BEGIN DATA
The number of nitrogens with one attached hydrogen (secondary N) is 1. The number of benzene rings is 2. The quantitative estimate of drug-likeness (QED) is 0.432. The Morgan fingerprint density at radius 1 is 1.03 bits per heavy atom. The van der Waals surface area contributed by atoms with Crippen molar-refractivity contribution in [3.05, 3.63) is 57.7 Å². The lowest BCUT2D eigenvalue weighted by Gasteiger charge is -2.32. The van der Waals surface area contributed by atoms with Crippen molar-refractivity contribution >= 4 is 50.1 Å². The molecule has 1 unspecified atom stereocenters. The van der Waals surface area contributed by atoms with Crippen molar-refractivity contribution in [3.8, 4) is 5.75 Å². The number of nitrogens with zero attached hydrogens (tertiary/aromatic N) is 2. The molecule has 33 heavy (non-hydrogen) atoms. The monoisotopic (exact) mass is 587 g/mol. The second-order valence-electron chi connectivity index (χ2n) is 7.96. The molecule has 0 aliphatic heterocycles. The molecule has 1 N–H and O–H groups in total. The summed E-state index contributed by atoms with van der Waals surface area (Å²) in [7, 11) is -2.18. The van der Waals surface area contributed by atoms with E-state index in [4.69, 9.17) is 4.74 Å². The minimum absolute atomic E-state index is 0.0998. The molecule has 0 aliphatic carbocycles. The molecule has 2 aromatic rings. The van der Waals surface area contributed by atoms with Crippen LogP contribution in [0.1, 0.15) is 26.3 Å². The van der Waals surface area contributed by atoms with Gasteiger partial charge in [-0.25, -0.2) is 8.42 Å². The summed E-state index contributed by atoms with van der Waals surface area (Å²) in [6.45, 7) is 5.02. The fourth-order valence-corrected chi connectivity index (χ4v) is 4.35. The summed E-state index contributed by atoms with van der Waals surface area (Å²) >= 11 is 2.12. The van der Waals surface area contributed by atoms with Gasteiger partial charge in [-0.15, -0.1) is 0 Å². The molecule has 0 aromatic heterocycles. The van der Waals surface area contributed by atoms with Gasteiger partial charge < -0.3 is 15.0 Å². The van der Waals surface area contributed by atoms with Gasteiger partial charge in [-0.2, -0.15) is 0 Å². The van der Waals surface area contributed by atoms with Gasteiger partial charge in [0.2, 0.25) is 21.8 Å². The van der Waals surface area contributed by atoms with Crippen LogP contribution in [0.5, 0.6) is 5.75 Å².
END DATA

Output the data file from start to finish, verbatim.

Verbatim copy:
The number of nitrogens with one attached hydrogen (secondary N) is 1. The number of benzene rings is 2. The quantitative estimate of drug-likeness (QED) is 0.432. The Morgan fingerprint density at radius 1 is 1.03 bits per heavy atom. The van der Waals surface area contributed by atoms with Crippen molar-refractivity contribution in [3.05, 3.63) is 57.7 Å². The lowest BCUT2D eigenvalue weighted by Gasteiger charge is -2.32. The van der Waals surface area contributed by atoms with Crippen molar-refractivity contribution >= 4 is 50.1 Å². The molecule has 1 unspecified atom stereocenters. The van der Waals surface area contributed by atoms with Crippen molar-refractivity contribution in [3.8, 4) is 5.75 Å². The number of nitrogens with zero attached hydrogens (tertiary/aromatic N) is 2. The molecule has 33 heavy (non-hydrogen) atoms. The monoisotopic (exact) mass is 587 g/mol. The second-order valence-electron chi connectivity index (χ2n) is 7.96. The molecule has 0 aliphatic heterocycles. The molecule has 1 N–H and O–H groups in total. The summed E-state index contributed by atoms with van der Waals surface area (Å²) in [7, 11) is -2.18. The van der Waals surface area contributed by atoms with E-state index in [4.69, 9.17) is 4.74 Å². The minimum absolute atomic E-state index is 0.0998. The molecule has 0 aliphatic carbocycles. The molecule has 2 aromatic rings. The van der Waals surface area contributed by atoms with Crippen LogP contribution in [0.1, 0.15) is 26.3 Å². The van der Waals surface area contributed by atoms with Gasteiger partial charge in [-0.25, -0.2) is 8.42 Å². The summed E-state index contributed by atoms with van der Waals surface area (Å²) in [6.45, 7) is 5.02. The fourth-order valence-corrected chi connectivity index (χ4v) is 4.35. The summed E-state index contributed by atoms with van der Waals surface area (Å²) >= 11 is 2.12. The van der Waals surface area contributed by atoms with Gasteiger partial charge in [-0.15, -0.1) is 0 Å². The molecule has 0 aromatic heterocycles. The van der Waals surface area contributed by atoms with Gasteiger partial charge < -0.3 is 15.0 Å². The van der Waals surface area contributed by atoms with Gasteiger partial charge in [-0.2, -0.15) is 0 Å². The van der Waals surface area contributed by atoms with Gasteiger partial charge in [0.2, 0.25) is 21.8 Å². The van der Waals surface area contributed by atoms with Crippen LogP contribution in [0.5, 0.6) is 5.75 Å².